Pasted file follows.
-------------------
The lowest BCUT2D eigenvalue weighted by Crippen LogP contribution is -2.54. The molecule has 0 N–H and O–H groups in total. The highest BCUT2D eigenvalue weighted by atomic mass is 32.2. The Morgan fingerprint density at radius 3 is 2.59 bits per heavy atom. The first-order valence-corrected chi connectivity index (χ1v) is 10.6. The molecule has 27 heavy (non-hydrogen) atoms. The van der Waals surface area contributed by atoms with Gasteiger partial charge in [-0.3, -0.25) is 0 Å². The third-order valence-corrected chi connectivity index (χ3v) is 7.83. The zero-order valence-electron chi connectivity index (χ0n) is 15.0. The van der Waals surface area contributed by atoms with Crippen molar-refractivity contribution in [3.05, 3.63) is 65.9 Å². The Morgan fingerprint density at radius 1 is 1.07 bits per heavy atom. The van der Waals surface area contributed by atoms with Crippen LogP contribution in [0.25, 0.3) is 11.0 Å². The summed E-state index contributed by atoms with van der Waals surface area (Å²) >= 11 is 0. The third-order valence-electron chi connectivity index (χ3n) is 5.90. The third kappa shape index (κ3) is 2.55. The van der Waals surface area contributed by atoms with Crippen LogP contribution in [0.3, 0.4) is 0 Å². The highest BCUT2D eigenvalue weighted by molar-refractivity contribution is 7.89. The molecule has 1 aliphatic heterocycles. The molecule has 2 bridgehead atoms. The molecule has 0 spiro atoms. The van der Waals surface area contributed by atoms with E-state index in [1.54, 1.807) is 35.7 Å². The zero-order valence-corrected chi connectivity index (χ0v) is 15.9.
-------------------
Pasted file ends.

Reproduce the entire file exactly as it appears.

The lowest BCUT2D eigenvalue weighted by Crippen LogP contribution is -2.54. The molecule has 0 N–H and O–H groups in total. The highest BCUT2D eigenvalue weighted by atomic mass is 32.2. The Morgan fingerprint density at radius 3 is 2.59 bits per heavy atom. The first-order valence-corrected chi connectivity index (χ1v) is 10.6. The molecule has 27 heavy (non-hydrogen) atoms. The van der Waals surface area contributed by atoms with Gasteiger partial charge in [-0.3, -0.25) is 0 Å². The third-order valence-corrected chi connectivity index (χ3v) is 7.83. The zero-order valence-electron chi connectivity index (χ0n) is 15.0. The van der Waals surface area contributed by atoms with Crippen molar-refractivity contribution in [3.05, 3.63) is 65.9 Å². The Morgan fingerprint density at radius 1 is 1.07 bits per heavy atom. The van der Waals surface area contributed by atoms with Crippen LogP contribution in [0.25, 0.3) is 11.0 Å². The summed E-state index contributed by atoms with van der Waals surface area (Å²) >= 11 is 0. The third-order valence-electron chi connectivity index (χ3n) is 5.90. The third kappa shape index (κ3) is 2.55. The van der Waals surface area contributed by atoms with Crippen LogP contribution in [0.3, 0.4) is 0 Å². The highest BCUT2D eigenvalue weighted by molar-refractivity contribution is 7.89. The molecule has 1 aliphatic heterocycles. The molecule has 2 bridgehead atoms. The molecule has 0 spiro atoms. The van der Waals surface area contributed by atoms with E-state index in [1.54, 1.807) is 35.7 Å². The zero-order valence-corrected chi connectivity index (χ0v) is 15.9.